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Troyes, the queen of shopping

Troyes plays host to almost every brand you can think of, from Hugo Boss, Naf Naf, Oxbow, Armor Lux, Burberry and Calvin Klein, to Timberland, Chevignon, Zadig & Voltaire and Kookaï. The great names of fashion and style have all decided to make their home in the city’s brand outlet centres, where they sell the previous season’s collections at vastly reduced prices to shift surplus stock. With discounts of at least 30% all year round, these brand outlet centres offer big names at small prices, and are a Mecca for fashion-conscious shoppers looking for a good deal. During the peak sales periods, Troyes is often the scene of vast traffic jams, with shoppers desperate to grab a bargain. Yet these new consumer temples have much more modest origins.

In 1936, the left-wing Popular Front won the French legislative elections... and, according to legend, the first factory outlet store opened its doors in Troyes. The concept took off in the 1950s, although the format was somewhat different from today’s brand outlet centres. The original factory outlets were places where seconds or end-of-line models would be sold off cheaply to the factory workers. Over time, the eligibility criteria were widened to include the workers’ friends and families, and eventually the general public.

At first, these stores were located on the same site as the factory – hence the name “factory outlet”. Today, the terms “local distribution” and “direct selling” are more commonly used. Having opened their doors to the general public in the 1970s, these outlets began to move away from factory sites. From 1983 onwards, they started to group together, before later moving to the outskirts of Troyes. This move marked the birth of a new generation of retail outlets, grouped together on vast shopping centre sites. The first such centre, Marques City, opened in Pont-Sainte-Marie in 1990. It was followed by Marques Avenue in Saint-Julienles- Villas (1993) and McArthurGlen in Pont-Sainte-Marie (1995).

Following successive extensions and renovations, these three vast shopping centres are now home to 85,000 sq. m of retail space. Together, they boast more than 200 stores, representing several hundred brands. Over time, the term “factory outlets” fell out of fashion, and was replaced by the terms “brand outlet centres” and “designer outlets”. The term “factory outlet” is still used informally, but it no longer reflects reality. Other, smaller centres or outlets, located on factory sites and faithful to the original concept, still exist in the shadow of these vast monsters.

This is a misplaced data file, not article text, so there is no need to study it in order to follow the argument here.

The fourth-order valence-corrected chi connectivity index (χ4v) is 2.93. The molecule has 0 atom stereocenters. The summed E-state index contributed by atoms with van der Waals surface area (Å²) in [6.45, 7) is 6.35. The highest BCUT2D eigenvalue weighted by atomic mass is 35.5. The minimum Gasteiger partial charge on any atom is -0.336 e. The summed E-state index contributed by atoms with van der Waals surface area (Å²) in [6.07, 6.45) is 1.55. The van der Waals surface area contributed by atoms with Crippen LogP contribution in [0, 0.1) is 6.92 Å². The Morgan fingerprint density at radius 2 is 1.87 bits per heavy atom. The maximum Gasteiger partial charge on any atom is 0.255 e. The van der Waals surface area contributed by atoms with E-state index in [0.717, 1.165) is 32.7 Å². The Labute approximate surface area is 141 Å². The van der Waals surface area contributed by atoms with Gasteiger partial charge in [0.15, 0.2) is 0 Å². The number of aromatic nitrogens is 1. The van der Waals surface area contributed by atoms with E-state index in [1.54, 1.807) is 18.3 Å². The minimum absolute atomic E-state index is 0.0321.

Regardless of their size, they have turned Troyes into the European capital of brand outlet centres, in terms of both total occupied surface area and diversity. Despite increasing competition from other locations across France, Troyes’ brand outlet centres attract an average of 4.5 million visitors each year from across north-eastern France, including the Paris region. This influx of customers also benefits the city centre, where there is a thriving collection of fashion stores.

Technical textiles and logistics: the future of Troyes?

After industry and retail, is logistics next? It is a question that is worth asking.
Three giants of the textiles sector – Eurodif, Devanlay-Lacoste and Petit Bateau – have all announced plans to create vast warehouses at the Parc Logistique de l’Aube, on the outskirts of Troyes, in quick succession. For Devanlay-Lacoste and Petit Bateau, this move reinforces their existing presence in the département and the city of their origin, where they remain two of the biggest private-sector employers.

The future of the hosiery industry in the Aube also lies in the development of technical textiles. Troyes already boasts several companies that have taken the plunge into this highly specialised, innovative, niche sector. They produce products for the medical, automotive, sport and construction sectors, as well as other industries.

These specialist fabrics are designed to serve multiple functions. They are anti-bacterial, tear-resistant, perforation-resistant, anti-static, insulating, fire-retardant, etc., and are used for purposes such as reinforcement, filtration or containment.

Alongside their in-house R&D departments, these companies have access to a specialist knitwear technology centre based in Troyes – the Institut Français du Textile et de l’Habillement (French Textile and Clothing Institute, IFTH).